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The Financial Times scrubbed two controversial comments from an opinion piece by Europe editor Tony Barber about yesterday’s attack on Charlie Hedbo magazine.

Specifically, the Financial Times removed Barber’s claims that Charlie Hedbo exhibited “editorial foolishness” and said it had “just been stupid” to publish the Muhammad cartoons, Agence France Presse reported.

Those changes weren’t disclosed in the online version of the column; however, a vague note at the bottom of the article reads, “This article is an expanded and updated version of an earlier blog posted on January 7.”  A Financial Times spokesperson Darcy Keller told the AFP the changes were “part of the editing process.”

Barber noted in his article that he wasn’t saying the attack was justified or that satire is problematic, commenting the attack was “despicable and indefensible.” But, his article, “The gunmen in Paris attacked more than a Muslim-baiting magazine,” criticized Charlie Hedbo for not having any “common sense” adding that “Charlie Hedbo has a long record of mocking, baiting and needling French Muslims.”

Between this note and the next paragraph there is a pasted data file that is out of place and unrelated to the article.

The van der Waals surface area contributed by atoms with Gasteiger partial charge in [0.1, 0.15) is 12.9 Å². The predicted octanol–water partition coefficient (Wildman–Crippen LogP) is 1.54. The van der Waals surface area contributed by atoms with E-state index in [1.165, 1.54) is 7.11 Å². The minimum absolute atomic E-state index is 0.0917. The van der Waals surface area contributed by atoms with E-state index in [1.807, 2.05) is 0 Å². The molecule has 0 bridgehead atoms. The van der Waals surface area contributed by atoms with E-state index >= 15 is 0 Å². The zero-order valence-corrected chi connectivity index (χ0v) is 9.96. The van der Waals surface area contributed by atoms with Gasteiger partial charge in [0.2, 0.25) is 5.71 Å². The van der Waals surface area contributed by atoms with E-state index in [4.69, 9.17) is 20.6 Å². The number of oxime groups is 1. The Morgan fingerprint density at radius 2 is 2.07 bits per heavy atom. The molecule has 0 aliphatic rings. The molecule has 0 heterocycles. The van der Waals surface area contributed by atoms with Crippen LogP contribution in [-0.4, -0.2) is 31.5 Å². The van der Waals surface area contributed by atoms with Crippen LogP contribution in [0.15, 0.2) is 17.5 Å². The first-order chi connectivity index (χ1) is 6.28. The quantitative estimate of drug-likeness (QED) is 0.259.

Barber received much criticism in the comments and online with conservative news site Breitbart calling Barber’s column “victim-blaming on steroids” and “cowardly.” Below see screenshots of several comments on the FT article.

Meanwhile, the FT‘s John Gapper argued on Twitter that critics of Barber’s column don’t understand “the distinction” between Barber’s opinion article and the position of the FT.

   

He also pointed out that the Financial Times issued its own editorial, which took a different stance from Barber.  The FT‘s editorial called the attack on Charlie Hedbo “a dreadful terrorist atrocity” that “can only provoke the most profound revulsion.”

In contrast with Barber’s post, the editorial was headlined, “A murderous attack on freedom of expression: The right of Charlie Hebdo to lampoon religion should not be in doubt.”

The editorial stated: “Charlie Hebdo may be a very different publication to our own, but the courage of its journalists — and their right to publish — cannot be placed in doubt. A free press is worth nothing if its practitioners do not feel free to speak.”

 

   


iMediaEthics has written to Barber and the Financial Times for comment and more information.

 

 

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Financial Times Scrubs Claim Charlie Hebdo was ‘Stupid’ to Publish Muhammad Cartoons

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